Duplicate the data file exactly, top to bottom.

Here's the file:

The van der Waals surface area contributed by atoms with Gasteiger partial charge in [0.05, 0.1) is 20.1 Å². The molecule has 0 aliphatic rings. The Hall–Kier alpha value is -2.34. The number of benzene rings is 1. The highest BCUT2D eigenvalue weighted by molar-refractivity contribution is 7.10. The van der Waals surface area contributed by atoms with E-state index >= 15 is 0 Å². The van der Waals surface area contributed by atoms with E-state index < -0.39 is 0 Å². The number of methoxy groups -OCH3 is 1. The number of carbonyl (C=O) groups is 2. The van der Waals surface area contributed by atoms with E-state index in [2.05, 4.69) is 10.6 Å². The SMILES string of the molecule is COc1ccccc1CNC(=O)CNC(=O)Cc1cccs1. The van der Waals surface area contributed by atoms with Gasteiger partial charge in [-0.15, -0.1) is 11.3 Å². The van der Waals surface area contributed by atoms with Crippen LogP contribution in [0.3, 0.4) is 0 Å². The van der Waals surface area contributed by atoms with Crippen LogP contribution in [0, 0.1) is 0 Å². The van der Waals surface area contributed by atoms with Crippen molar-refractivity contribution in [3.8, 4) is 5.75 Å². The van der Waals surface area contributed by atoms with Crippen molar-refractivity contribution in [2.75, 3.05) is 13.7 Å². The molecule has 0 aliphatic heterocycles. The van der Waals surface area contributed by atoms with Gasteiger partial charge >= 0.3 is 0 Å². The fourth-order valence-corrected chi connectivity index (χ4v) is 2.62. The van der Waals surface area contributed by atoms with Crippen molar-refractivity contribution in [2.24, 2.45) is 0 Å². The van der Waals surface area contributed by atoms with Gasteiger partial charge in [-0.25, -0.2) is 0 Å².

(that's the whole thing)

The van der Waals surface area contributed by atoms with Gasteiger partial charge in [0.05, 0.1) is 20.1 Å². The molecule has 0 aliphatic rings. The Hall–Kier alpha value is -2.34. The number of benzene rings is 1. The highest BCUT2D eigenvalue weighted by molar-refractivity contribution is 7.10. The van der Waals surface area contributed by atoms with E-state index >= 15 is 0 Å². The van der Waals surface area contributed by atoms with E-state index < -0.39 is 0 Å². The number of methoxy groups -OCH3 is 1. The number of carbonyl (C=O) groups is 2. The van der Waals surface area contributed by atoms with E-state index in [2.05, 4.69) is 10.6 Å². The SMILES string of the molecule is COc1ccccc1CNC(=O)CNC(=O)Cc1cccs1. The van der Waals surface area contributed by atoms with Gasteiger partial charge in [-0.15, -0.1) is 11.3 Å². The van der Waals surface area contributed by atoms with Crippen LogP contribution in [0.3, 0.4) is 0 Å². The van der Waals surface area contributed by atoms with Crippen LogP contribution in [0, 0.1) is 0 Å². The van der Waals surface area contributed by atoms with Crippen molar-refractivity contribution in [3.8, 4) is 5.75 Å². The van der Waals surface area contributed by atoms with Crippen molar-refractivity contribution in [2.75, 3.05) is 13.7 Å². The molecule has 0 aliphatic heterocycles. The van der Waals surface area contributed by atoms with Gasteiger partial charge >= 0.3 is 0 Å². The fourth-order valence-corrected chi connectivity index (χ4v) is 2.62. The van der Waals surface area contributed by atoms with Crippen molar-refractivity contribution in [2.24, 2.45) is 0 Å². The van der Waals surface area contributed by atoms with Gasteiger partial charge in [-0.25, -0.2) is 0 Å².